Typical. You go away on holiday, you come back, and it's International Cephalopod Awareness Day. And me with nothing to wear, and shoes that don't match my dress, and a handbag that's so last season... anyway, moving swiftly on, back to the cephalopods.
As any palaeontologist worth his (or her) salt knows, the ultimate cephalopods are ammonoids and nautiloids. Whilst taking my MSci I briefly studied these fantastic beasties, completing a three month research project on predation on ammonoids. During my studies, I came across this fascinating research paper (Kaufmann 2004), detailing a mosasaur attack on a Cretaceous nautiloid. In this paper Kaufmann presents a nautiloid (Argonautilus catarinae) recovered in San Diego county, California (image below).
As you can see the nautiloid has three large puncture marks (indicated AT in the figure), and five smaller ones (indicated JT). From the size and spacing of these puncture marks Kaufmann infers them to be mosasaur bite marks, most likely from Mosasaurus or Platycarpus. The smaller punctures form a separate bite, and precede the larger punctures making up the second bite. This second bite most likely killed the nautiloid and caused it to sink, penetrating the flotation and living chamber. Kaufmann argues that these bites consist of two mosasaurs of the same species, an adult and a juvenile.
Evidence from the pattern of bite marks in ammonites implies a learned mosasaur behavior pattern of blind-side attack of the prey first, followed by positioning bites using both the stabbing and pterygoid teeth, followed by one or more bites across the living chamber of the ammonite designed to rip the prey animal out of the shell to consume it. Combining these two lines of evidence, Kaufmann paints a picture of a mother mosasaur teaching the child the best way to tackle this food source. So from this specimen (and with only minor speculation!) we have inferred not only part of an ecosystem, but part of a mode of life, and maybe part of the parent-child dynamic also.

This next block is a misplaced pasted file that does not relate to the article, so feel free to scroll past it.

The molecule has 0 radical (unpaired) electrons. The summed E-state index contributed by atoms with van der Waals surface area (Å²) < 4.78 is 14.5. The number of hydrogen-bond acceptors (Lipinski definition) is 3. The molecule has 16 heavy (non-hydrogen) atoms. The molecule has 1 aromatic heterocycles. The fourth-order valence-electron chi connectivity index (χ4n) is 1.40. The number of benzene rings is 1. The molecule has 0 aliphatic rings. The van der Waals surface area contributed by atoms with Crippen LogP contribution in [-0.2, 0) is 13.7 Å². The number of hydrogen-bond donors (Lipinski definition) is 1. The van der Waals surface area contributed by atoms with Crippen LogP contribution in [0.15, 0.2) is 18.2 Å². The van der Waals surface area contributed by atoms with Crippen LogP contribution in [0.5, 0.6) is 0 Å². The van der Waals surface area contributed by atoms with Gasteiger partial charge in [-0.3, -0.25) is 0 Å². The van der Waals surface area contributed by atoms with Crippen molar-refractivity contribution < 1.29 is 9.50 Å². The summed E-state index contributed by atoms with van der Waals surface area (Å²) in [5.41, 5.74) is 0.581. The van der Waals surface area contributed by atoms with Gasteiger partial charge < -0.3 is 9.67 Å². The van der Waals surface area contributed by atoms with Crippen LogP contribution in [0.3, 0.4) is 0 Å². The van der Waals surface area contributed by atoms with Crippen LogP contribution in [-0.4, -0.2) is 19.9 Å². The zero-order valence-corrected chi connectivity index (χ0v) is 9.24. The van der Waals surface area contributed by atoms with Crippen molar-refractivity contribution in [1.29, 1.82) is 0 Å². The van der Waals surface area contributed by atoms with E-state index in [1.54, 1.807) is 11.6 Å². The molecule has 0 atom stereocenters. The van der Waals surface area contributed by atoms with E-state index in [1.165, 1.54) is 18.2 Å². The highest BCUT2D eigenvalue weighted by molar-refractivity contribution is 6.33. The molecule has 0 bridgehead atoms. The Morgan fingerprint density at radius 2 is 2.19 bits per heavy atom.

And that's what's so fascinating about palaeontology. This vignette played itself out millions of years ago - not only are its individual actors long dead, but so are their entire species. And yet from a small fragment of rock we can reconstruct so much of their lives. From that rock, just for a moment, we too can swim in the Cretaceous seas, can envisage a life far removed from our own, infer its dramas and imbibe of its wonder.
KAUFFMAN, ERLE G. Mosasaur Predation on Upper Cretaceous Nautiloids and Ammonites from the United States Pacific Coast Palaios 2004 19: 96-100